Its billion-dollar acquisition of Tumblr is a prime example: Tumblr’s core user base consists of young people, teenagers and middleschoolers. So not only was Tumblr an opportunity to make Yahoo seem like a cool company for young people and generate more traffic, but it also allows Yahoo to play to its strength, leveraging its ad network to monetize Tumblr’s massive content silo.
Mayer’s approach to M&A is also proving that the company is eager to fix its lagging mail, search and news tools, which have been gathering dust and have been eclipsed by the likes of Google and Microsoft.
Some of these problems will be easy for Yahoo to address and fix in the short term, but they could also create more issues for the company over the long-term. Yahoo is attempting to make a litany of significant, structural changes all at once, making it tough to achieve any kind of real cohesion across its products. It may do wonders for the stock, but it could easily end up being an ad hoc, duct-tape-style solution that leaves the real, infrastructural dangers roiling beneath the surface.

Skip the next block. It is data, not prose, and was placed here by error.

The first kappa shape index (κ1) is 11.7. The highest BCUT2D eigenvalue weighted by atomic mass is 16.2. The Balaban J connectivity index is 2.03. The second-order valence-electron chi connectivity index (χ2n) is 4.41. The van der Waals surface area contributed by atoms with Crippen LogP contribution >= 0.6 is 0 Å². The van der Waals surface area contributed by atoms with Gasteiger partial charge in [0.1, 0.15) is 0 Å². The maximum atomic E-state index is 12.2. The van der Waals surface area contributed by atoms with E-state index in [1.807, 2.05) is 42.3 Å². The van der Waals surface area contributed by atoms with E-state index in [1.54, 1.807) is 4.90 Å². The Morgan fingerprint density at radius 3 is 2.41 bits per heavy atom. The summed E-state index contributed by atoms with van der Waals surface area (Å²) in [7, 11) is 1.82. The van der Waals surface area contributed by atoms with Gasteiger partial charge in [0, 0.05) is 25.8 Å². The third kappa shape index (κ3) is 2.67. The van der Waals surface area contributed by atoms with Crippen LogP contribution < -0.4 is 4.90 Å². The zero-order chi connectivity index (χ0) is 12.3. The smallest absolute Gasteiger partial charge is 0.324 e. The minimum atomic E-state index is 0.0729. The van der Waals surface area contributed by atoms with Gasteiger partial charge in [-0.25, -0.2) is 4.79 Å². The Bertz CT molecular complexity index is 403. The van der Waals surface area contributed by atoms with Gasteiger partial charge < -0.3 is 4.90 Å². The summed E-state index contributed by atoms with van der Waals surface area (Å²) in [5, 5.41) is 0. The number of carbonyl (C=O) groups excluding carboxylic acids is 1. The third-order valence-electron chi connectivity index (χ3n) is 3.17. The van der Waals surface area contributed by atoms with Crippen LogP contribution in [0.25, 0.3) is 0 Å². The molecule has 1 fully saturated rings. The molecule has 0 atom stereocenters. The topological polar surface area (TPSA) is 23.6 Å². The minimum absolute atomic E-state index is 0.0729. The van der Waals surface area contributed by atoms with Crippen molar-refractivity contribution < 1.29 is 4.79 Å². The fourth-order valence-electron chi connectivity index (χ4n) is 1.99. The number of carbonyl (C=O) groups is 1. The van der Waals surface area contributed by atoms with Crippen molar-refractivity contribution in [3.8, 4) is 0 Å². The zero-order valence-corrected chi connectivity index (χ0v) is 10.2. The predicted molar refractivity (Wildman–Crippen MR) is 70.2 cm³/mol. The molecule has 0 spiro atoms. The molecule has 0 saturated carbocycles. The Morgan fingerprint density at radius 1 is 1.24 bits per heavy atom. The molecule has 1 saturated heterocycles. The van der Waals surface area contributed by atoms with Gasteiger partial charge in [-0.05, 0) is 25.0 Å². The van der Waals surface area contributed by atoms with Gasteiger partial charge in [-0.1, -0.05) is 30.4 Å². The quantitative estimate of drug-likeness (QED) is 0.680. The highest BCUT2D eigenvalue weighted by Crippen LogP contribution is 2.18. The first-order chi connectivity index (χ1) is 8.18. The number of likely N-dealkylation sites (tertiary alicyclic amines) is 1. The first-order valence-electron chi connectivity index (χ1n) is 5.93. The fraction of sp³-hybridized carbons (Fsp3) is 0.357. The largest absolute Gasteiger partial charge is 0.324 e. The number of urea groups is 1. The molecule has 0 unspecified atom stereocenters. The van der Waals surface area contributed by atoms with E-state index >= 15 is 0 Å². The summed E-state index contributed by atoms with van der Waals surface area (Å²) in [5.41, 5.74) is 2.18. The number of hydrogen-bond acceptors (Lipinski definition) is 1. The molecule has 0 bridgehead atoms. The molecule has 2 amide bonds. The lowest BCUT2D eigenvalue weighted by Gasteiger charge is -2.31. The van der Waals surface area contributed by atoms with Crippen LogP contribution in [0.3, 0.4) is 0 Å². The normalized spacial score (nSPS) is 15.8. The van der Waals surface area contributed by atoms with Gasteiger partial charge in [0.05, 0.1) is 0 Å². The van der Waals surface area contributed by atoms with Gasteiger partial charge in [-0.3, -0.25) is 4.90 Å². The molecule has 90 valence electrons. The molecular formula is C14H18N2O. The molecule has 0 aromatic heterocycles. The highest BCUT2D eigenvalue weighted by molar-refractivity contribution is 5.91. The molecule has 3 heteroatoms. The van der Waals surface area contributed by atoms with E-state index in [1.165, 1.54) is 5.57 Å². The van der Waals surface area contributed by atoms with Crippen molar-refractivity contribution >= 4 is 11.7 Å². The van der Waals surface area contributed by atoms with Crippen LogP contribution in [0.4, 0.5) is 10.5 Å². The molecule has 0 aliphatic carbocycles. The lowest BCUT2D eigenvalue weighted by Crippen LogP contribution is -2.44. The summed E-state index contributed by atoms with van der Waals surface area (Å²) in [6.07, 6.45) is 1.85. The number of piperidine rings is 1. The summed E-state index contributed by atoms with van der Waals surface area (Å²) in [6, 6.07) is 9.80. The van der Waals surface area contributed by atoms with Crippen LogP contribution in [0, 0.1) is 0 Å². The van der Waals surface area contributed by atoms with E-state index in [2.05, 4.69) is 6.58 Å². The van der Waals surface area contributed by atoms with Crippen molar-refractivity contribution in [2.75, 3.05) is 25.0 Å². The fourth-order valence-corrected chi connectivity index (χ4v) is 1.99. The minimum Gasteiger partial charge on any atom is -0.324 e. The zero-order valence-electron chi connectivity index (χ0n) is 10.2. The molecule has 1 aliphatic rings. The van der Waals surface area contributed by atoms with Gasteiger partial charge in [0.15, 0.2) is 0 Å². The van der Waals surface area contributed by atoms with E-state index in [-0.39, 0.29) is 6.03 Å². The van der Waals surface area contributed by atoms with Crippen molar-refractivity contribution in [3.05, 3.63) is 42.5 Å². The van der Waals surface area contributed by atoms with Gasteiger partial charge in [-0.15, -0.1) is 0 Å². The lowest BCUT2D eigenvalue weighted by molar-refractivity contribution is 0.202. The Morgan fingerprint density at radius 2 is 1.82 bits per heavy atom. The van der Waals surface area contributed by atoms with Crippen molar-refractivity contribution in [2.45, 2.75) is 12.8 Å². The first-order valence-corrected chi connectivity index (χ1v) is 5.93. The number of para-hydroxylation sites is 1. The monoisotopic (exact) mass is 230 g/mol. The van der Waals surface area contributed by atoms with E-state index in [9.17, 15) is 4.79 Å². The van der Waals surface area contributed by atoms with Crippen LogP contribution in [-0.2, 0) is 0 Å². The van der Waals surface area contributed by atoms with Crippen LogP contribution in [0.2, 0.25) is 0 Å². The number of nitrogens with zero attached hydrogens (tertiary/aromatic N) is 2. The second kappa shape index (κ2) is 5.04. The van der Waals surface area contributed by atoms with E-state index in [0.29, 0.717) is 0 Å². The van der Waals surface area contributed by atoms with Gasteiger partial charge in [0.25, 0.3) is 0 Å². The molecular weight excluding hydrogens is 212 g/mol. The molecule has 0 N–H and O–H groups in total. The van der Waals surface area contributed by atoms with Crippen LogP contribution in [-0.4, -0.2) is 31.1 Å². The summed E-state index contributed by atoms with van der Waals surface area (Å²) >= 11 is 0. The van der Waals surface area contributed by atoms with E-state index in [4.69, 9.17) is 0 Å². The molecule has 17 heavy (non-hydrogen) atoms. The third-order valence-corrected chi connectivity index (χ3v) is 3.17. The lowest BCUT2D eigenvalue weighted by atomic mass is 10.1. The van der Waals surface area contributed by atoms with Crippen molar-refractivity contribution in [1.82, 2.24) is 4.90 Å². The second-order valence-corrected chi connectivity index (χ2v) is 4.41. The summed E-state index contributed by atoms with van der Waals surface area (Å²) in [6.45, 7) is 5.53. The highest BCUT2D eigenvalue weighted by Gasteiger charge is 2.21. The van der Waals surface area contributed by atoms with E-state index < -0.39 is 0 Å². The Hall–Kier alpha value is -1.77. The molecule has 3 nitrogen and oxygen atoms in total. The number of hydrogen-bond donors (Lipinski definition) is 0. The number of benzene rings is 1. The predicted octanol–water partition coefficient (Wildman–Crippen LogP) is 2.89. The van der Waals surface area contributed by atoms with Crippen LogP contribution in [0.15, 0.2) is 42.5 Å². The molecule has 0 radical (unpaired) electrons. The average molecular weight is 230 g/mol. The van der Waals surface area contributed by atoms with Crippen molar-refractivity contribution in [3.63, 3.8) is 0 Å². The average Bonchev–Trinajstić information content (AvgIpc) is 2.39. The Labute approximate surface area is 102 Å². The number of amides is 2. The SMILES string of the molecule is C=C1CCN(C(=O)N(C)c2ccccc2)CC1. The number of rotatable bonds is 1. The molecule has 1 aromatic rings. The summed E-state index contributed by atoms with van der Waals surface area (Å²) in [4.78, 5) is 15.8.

In contrast, it’s taken years for Google to achieve any sort of cohesion across its own disparate products and projects. But its recently embarked on a new, “One Google Era,” in which the company has begun to prioritize collaboration and unification across its properties, which, in turn, gives more meaning to both its M&A and product strategies.
Google’s acquisition of Waze, for example, allows it to add a social layer to its existing mapping and navigation products, strengthening an already formidable arsenal of mobile properties, rather than, in Yahoo’s case, allowing it to start from square one.
Google is now focused on becoming a big data empire and adding pieces that will help it power its massive cloud services infrastructure and products that are decidedly focused on real time. This applies across its diverse properties, whether that’s to allow people to collaborate and communicate in real time through Hangouts, Docs or Gmail, search in real time or navigate in real time through Google Maps and Waze.
Going forward, Google will begin looking more to acquire and build products that will prepare it for increasingly direct competition with companies like Amazon. One place that Google has been struggling of late is in its e-commerce and shopping, where its ambitions haven’t been met with the usual rewards or dominance it’s come to expect from its ventures into search, mobile and advertising.